January 21, 2013

#NewToCogSci: Resources for the Curious

Interested in cognitive science? Lots of us are, and I get questions from readers (thanks!!) asking for resources to this interdisciplinary field, which comprises the "...study of mind and intelligence, embracing philosophy, psychology, artificial intelligence, neuroscience, linguistics, and anthropology" (Stanford Encyclopedia of Philosophy).

I'm including three sets of resources, and omitting two. This is due to my own professional and learning biases. I'm a text-based learner and like to read my cognitive science in short bursts (reference material, Twitter, or blogs) or listen to interviews with cognitive scientists. So these biases give me great familiarity with:
  • Twitter & Blogs
  • Podcasts
  • Books & Magazines
I'm not including popular or scholarly non-fiction, partly because there is so much out there and partly because I don't typically read non-fiction (shhh, that's a secret!), so I can't list my favorite cognitive science books here. I'm also not including videos, because I don't have the patience to sit through a video.

Twitter & Blogs
These are in addition to the Twitter feeds mentioned elsewhere in this post (like @SciAmMind and @AllintheMind).
  • @mocost (Mo Costandi) writes the Neurophilosophy blog for the Guardian and describes himself as a "Neuroscientist turned writer."
  • @neuroconscience (Micah Allen) is a PhD in cognitive neuroscience; meta/social cognition, neural plasticity, connectivity, & mental training. Solid news about all of the above.
  • @TheNeuroScience (Stanford) tweets lots of news about neuro- and cognitive science.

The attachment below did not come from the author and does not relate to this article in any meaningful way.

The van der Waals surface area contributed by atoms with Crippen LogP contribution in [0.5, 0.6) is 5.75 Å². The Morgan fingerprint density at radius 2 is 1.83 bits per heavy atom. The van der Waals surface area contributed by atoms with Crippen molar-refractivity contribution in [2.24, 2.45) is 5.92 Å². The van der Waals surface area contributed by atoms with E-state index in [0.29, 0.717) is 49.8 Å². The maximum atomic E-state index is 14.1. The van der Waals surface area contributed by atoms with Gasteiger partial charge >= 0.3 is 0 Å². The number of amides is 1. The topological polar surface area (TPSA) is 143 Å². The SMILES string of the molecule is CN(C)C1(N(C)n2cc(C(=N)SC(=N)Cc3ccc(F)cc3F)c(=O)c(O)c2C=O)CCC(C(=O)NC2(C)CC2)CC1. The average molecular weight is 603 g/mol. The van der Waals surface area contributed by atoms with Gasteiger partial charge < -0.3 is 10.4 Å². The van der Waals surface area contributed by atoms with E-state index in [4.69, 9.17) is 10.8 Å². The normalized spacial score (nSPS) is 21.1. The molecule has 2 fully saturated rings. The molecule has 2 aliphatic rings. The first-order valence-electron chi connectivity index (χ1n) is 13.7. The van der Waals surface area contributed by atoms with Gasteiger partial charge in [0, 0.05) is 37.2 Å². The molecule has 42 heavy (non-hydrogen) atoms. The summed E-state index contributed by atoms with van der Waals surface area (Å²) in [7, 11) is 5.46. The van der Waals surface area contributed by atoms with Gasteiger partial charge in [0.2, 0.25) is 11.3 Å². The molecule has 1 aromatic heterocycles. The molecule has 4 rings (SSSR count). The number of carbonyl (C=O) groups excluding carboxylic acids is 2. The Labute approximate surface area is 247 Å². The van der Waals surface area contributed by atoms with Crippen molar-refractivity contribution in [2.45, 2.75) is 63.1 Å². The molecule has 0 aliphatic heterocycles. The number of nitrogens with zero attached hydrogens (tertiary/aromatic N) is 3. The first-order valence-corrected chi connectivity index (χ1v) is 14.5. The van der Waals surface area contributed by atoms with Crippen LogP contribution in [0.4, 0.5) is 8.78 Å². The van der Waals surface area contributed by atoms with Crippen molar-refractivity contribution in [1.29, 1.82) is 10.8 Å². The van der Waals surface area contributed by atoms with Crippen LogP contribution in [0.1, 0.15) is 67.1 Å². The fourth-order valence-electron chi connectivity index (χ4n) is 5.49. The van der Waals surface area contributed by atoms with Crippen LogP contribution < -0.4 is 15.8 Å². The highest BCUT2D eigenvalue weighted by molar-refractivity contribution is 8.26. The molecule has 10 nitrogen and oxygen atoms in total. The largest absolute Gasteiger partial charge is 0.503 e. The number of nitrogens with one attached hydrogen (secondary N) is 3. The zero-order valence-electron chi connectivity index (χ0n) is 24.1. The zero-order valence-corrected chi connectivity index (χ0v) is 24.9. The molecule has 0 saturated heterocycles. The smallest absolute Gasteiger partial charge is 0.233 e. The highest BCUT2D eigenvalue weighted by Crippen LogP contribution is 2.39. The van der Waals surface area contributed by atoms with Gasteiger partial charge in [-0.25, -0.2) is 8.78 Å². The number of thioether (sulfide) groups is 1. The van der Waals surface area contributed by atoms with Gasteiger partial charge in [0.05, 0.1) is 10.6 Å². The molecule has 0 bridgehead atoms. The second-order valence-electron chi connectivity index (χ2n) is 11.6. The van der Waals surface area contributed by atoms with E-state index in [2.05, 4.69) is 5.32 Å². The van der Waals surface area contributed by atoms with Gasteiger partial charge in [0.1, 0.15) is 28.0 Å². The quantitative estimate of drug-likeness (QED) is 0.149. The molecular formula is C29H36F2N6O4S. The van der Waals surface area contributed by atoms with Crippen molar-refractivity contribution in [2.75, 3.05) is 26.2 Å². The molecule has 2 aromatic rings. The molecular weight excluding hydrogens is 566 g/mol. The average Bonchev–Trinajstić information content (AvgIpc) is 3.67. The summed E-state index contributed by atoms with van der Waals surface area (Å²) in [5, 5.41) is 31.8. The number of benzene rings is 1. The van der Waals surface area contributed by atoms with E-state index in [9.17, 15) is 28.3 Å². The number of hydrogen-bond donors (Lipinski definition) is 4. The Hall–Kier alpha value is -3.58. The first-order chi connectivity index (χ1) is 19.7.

• @PsychScience (Association for Psychological Science) tweets news and scholarly articles about all aspects of psychology.
  • @TheSocialBrain (Dr. SunWolf) tweets about "neuroscience, social behaviors, and the science of happiness."
  • @VaughanBell tweets news & articles about all aspects of cognitive science and science more broadly. He also blogs at MindHacks (which is also on Twitter @mindhacksblog).

Podcasts (oh my!) 
Books & Magazines

As a librarian, I'm very familiar with reference resources such as encyclopedias and dictionaries, and there are some wonderful reference sources for cognitive science -- and if you're new to cognitive science as a whole,

Books are linked to WorldCat, so you can see if a nearby library owns the title. You can also easily get from WorldCat to Amazon or Barnes & Noble to order the title for your collection.
  • Scientific American Mind is a wonderful magazine with articles written for a scientifically knowledgeable lay audience; topics cover all areas of cognitive science and neuroscience. Recent articles include "How Video Games Change the Brain", "Schools Add Workouts for Attention, Grit and Emotional Control," and Christof Koch usually has a column on Consciousness in each issue.